|Title||Trophic state, eutrophication, and nutrient criteria in streams|
|Publication Type||Journal Article|
|Year of Publication||2007|
|Journal||Trends in Ecology and Evolution|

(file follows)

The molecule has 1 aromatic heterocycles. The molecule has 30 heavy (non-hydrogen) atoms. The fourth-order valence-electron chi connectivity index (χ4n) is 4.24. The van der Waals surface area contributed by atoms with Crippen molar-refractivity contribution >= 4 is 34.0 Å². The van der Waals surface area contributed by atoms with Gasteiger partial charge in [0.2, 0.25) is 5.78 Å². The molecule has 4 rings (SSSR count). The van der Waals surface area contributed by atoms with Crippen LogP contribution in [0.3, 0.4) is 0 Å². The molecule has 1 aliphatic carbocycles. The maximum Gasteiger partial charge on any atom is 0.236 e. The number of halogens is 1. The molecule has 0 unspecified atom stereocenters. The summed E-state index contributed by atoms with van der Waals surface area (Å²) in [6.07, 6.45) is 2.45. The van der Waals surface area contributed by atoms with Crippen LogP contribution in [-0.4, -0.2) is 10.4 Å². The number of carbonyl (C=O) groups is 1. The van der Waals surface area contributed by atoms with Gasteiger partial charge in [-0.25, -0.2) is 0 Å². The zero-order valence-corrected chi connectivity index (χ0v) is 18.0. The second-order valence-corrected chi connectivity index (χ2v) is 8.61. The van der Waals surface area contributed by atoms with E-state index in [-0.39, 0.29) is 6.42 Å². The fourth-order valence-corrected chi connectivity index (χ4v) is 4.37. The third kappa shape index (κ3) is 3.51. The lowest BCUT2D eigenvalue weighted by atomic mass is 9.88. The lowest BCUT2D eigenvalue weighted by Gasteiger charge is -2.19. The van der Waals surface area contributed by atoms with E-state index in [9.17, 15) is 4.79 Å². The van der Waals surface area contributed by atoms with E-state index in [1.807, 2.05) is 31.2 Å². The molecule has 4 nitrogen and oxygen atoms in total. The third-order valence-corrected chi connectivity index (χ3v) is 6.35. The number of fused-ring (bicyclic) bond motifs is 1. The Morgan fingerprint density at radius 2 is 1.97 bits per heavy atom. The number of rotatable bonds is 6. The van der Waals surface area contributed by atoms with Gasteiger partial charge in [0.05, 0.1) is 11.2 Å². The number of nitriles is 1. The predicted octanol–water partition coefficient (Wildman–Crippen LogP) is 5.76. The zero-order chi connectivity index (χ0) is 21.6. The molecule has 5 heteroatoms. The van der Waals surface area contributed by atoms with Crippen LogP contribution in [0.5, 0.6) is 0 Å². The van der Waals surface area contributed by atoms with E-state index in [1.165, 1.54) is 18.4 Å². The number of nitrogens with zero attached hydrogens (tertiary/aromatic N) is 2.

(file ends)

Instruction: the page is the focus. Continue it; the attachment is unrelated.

Trophic state is the property of energy availability to the food web and defines the foundation of community integrity and ecosystem function. Describing trophic state in streams requires a stoichiometric (nutrient ratio) approach because carbon input rates are linked to nitrogen and phosphorus supply rates. Light determines the source of carbon. Cross system analyses, small experiments and ecosystem level manipulations have recently advanced knowledge about these linkages, but not to the point of building complex predictive models that predict all effects of nutrient pollution. Species diversity could indicate the natural distribution of stream trophic status over evolutionary time scales. Delineation of factors that control trophic state and relationships with biological community properties allows determination of goals for management of stream biotic integrity.